This government’s record on energy has been incompetent to the point of derision or despair, depending on how much you care about it. But suddenly, a ray of sunshine emerges from Greg Clarke’s Department of Business, Energy and Industrial Strategy (BEIS). Greg wants to unleash the power of the market on our broken energy system. But this isn’t just the same old, same old rhetoric exhorting consumers switch from one of the much-maligned big energy suppliers to another. No, Greg is talking about nothing less than the coming revolution in energy, one that has become evident to many of us working in the renewables sector, but has until now been just a little too far over the horizon for the politicians to ‘get’. A combination of key technologies – solar, wind, and energy storage coupled with a real-time energy market driven by information technology are maturing and the impact will be extraordinary. Solar panels and wind turbines have a complementary output profile and a combination of both will even out seasonal energy production in northern climates such as the UK. Energy will be stored in and released from large batteries – including those in electric vehicles – to meet shorter term peaks in demand and troughs in supply. Real-time electricity pricing will allow internet enabled appliances to turn on or regulate down following pricing signals to smooth out demand to better match supply. What we’re looking at is a fundamental shift from an energy system based on resources to one founded on technology. Our current energy system has been built on extracting resources (coal, gas, oil) from the planet’s crust and setting fire to them. The energy system of the near future will be based on technology that converts the energy derived from the sun (daylight and wind) into electricity. The key point is that whereas natural resources get more expensive as you use more of them, technology becomes ever cheaper and more efficient. The inflexion point is coming and it’s now no longer a question of whether the oil age will end, but how soon it will come.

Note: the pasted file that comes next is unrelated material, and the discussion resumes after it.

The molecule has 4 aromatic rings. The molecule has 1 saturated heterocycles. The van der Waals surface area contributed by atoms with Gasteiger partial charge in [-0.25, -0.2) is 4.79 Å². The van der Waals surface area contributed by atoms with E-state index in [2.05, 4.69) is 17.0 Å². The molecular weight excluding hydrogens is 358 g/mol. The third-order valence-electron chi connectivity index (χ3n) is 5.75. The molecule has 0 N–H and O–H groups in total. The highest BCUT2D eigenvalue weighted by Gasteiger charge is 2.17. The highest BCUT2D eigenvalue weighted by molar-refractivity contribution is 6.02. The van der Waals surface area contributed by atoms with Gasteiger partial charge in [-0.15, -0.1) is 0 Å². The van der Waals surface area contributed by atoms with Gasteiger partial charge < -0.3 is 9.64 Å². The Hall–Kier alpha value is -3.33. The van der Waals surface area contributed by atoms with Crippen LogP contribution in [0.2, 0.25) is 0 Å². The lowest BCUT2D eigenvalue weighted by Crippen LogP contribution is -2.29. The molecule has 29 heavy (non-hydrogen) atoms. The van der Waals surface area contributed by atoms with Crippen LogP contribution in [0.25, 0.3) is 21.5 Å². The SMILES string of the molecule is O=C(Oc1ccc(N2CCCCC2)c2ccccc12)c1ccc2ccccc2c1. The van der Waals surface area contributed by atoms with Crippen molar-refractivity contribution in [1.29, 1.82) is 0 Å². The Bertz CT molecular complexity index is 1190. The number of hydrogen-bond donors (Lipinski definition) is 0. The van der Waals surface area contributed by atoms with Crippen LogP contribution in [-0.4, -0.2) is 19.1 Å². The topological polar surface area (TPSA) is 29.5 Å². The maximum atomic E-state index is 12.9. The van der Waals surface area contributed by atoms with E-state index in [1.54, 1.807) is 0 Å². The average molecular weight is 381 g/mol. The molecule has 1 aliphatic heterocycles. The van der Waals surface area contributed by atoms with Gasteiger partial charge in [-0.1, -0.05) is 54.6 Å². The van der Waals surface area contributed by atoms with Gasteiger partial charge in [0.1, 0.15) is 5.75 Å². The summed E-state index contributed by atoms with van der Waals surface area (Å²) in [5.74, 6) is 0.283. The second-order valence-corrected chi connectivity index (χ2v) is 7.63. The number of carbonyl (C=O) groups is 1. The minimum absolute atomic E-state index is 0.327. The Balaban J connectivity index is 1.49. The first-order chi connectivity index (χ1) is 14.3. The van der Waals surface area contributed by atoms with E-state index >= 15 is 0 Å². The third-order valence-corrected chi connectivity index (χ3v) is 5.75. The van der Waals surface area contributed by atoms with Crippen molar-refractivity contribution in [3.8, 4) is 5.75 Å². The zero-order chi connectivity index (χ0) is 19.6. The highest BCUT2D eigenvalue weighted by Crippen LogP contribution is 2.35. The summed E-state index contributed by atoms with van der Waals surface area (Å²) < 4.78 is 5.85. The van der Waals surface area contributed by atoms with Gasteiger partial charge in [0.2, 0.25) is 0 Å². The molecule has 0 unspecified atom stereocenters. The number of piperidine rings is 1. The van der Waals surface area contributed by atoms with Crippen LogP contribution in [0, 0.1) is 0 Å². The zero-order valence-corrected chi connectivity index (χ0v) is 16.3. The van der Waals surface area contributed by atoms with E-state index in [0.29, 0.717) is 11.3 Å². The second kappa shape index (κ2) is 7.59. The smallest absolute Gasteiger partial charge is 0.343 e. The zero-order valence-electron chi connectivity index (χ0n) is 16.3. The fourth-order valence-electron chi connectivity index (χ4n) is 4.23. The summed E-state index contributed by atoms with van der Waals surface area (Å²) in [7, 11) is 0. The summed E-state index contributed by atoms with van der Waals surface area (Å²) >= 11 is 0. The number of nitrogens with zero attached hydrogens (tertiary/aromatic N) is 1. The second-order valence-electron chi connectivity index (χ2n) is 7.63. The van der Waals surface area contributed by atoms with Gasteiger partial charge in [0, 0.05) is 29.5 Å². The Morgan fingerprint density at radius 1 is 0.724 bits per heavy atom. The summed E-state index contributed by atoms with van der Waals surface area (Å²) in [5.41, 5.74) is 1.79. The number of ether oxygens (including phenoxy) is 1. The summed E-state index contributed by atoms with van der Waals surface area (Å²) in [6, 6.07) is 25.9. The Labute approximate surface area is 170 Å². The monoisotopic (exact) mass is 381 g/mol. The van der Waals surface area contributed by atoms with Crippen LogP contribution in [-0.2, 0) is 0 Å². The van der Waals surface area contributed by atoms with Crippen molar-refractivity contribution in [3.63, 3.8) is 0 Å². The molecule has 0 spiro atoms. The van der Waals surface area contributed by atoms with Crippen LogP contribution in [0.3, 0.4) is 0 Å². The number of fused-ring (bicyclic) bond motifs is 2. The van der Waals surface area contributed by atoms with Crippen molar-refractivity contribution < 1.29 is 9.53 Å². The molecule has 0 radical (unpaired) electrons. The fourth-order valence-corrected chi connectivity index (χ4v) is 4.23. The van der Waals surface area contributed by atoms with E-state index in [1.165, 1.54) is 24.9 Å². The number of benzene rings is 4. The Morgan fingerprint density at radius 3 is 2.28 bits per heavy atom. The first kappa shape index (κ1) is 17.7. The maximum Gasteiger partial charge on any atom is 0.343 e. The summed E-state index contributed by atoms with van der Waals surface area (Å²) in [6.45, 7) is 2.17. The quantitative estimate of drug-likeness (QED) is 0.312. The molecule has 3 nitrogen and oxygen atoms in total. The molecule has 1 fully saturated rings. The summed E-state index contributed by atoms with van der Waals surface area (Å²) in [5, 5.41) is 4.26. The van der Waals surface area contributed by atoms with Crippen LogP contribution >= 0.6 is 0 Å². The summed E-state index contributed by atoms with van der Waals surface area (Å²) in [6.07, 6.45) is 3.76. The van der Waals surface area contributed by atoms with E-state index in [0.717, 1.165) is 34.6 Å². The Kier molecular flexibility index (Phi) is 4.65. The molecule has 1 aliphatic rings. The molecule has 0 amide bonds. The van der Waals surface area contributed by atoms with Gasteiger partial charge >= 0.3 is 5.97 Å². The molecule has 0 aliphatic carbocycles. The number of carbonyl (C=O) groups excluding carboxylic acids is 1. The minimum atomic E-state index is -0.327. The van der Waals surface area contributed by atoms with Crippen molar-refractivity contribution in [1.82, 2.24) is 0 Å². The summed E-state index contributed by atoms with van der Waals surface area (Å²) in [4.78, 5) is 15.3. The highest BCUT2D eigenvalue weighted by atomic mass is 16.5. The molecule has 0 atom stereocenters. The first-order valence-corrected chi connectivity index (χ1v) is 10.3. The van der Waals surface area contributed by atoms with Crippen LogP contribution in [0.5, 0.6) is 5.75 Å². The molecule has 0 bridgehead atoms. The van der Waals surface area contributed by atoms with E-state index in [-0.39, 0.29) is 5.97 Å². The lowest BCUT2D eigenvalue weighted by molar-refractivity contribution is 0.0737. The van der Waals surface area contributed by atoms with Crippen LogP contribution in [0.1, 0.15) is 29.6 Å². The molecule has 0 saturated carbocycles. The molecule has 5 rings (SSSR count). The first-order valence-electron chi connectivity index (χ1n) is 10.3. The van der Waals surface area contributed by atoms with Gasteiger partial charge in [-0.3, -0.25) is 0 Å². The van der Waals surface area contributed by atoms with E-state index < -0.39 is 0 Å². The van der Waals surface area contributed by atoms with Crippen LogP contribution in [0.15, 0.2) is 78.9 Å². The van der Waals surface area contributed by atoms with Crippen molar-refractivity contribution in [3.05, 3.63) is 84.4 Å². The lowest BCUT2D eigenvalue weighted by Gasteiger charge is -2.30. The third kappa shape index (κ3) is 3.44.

Solar power portal 27th July 2017 read more »

Posted: 28 July 2017

Sizewell C

Proposals for an accommodation complex housing 2,400 power station construction workers in Suffolk have been criticised in an independent report – with energy bosses urged to rethink the plans. EDF Energy’s preferred site for the Sizewell C campus, near Eastbridge and Minsmere, is said to have “significant cumulative environmental impacts and limited legacy potential”. Commissioned by Suffolk County Council (SCC), the report highlights possible alternative locations, near Saxmundham and Leiston, as well as splitting accommodation across several sites, which it says “appear more positive” than EDF’s proposal.

East Anglian Daily Times 26th July 2017 read more »

Posted: 28 July 2017

ABWR

There is an opportunity to comment on the UK Advanced Boiling Water Reactor (UK-ABWR) nuclear power station design before the process closes on 15 August. You will be able to do so at the link below:

Hitachi (accessed) 27th July 2017 read more »

Posted: 28 July 2017

Radhealth

The Harm Caused by Radioactivity Prepared for the Algonquins of Pikwakanagan by Gordon Edwards, Ph.D., July 2017.

CCNR 27th July 2017 read more »

Posted: 28 July 2017

Nuclear Security

Critical security flaws have been found in devices used to monitor radiation levels in nuclear facilities and at borders globally, according to cybersecurity researchers. It could allow terrorists to traffic nuclear material past radiation monitoring devices at air and sea ports by raising the radiation threshold that authorities’ machines scan for. An attacker could also falsify readings to hide a radiation leak or even falsely set off the alarm to make authorities believe one was taking place. Alongside another attack – such as the Stuxnet computer worm which destroyed a fifth of Iran’s nuclear centrifuges in 2010 – the vulnerabilities could be exploited to increase the time it takes to detect an attack against a nuclear facility.

Sky News 27th July 2017 read more »

Wired 26th July 2017 read more »

Posted: 28 July 2017

Nuclear Research

Energy service firm Amec Foster Wheeler (AFW) will lead a UK Government funded nuclear power research programme after winning a £2.9million contract. AFW will create and run a UK digital reactor design partnership using virtual engineering and computing to optimise reactor performance. The project is being run in conjunction with Liverpool University, Cambridge University, the National Nuclear Laboratory, Rolls-Royce, EDF Energy and Imperial College London.

Energy Voice 28th July 2017 read more »

Construction Index 28th July 2017 read more »

Posted: 28 July 2017